The Russian veterinary watchdog, Rossselhoznadzor, has banned the import of dairy products from Kyrgyzstan. It claims that a routine inspection uncovered violations of veterinary rules as a result of which delivered goods could not be considered safe.
Kyrgyz dairy companies interviewed by the Russian publication Dairy News claimed that the Russian authorities use the veterinary claims as an excuse to protect their domestic market.
Syimyk Taychabarov, head of the Dairy Association of Kyrgyzstan, said that the decision came as a surprise for local dairy companies. He said that the Rosselkhoznadzor inspectors who visited the country in April expressed their satisfaction with product quality and safety.
In the first quarter of 2023, Kyrgyzstan’s dairy exports to Russia jumped nearly 5-fold compared with the previous quarter to 1,300 tonnes. According to the association, the country, on average, sells about 8,000 tonnes of dairy products to Russia, 30-40% of total dairy exports.
“This issue is political in nature. The step is associated with the protection of [Russian] producers. We understand that [Russia] needs to take certain measures since Kyrgyz products compete with Russian ones in price,” Taychabarov claimed. The Kyrgyz government officials express a similar opinion.
“The situation with the ban on the import of our milk to Russia is about politics,” ex minister of agriculture of Kyrgyzstan, Torogul Bekov, told local press, adding there was no need to impose restrictions since all veterinary issues could have been swiftly sorted out by the veterinary agencies of the country. The current dispute could add tensions to Kyrgyz-Russian trade relations.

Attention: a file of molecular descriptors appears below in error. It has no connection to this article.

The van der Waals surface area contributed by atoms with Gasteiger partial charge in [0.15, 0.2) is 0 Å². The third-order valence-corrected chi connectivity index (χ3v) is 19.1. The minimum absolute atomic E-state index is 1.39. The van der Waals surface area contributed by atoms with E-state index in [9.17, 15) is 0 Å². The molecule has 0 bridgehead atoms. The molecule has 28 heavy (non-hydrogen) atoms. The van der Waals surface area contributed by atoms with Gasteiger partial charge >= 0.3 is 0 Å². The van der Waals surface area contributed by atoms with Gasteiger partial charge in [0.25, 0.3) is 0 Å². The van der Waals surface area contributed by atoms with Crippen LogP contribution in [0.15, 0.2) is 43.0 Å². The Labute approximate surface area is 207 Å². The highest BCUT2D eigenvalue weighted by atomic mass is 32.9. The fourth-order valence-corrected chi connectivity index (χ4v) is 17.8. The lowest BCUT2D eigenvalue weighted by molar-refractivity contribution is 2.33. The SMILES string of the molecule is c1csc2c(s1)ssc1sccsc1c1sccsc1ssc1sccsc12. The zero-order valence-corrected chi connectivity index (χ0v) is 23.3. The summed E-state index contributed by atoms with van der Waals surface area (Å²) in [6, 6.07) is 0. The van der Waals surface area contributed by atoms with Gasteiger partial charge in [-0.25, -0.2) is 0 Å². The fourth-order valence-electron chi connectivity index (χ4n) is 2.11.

“The point is that even if the situation can be resolved, such actions do not add trust in partnerships,” Bekov said.
The Russian import ban put the Kyrgyz dairy industry in a bind. Dairy companies are urgently looking for alternative sales markets, but it could take a lot of time and effort to redirect supplies to new customers.
“In Kyrgyzstan, milk is produced by 130,000 farms, many of which are family-owned, and their budget is supported by milk production. Our processing enterprises will buy less milk from farmers, and this will immediately affect their incomes,” Taychabarov said.
A part of the problem is that around this time of the year, Kyrgyz farmers take their cattle to pastures, and milk production is about to jump by 50-100% compared with the previous months. Some dairy companies, like Molproduct, are primarily focused on exports.
“We don’t know what to do yet. The situation is catastrophic; it will be very difficult for exporters. We are looking for ways out. Now we plan to send products to Kazakhstan, as we have customers there, but I don’t know if they can immediately take such production volume,” said Svetlana Khripkova, CEO of Molproduct.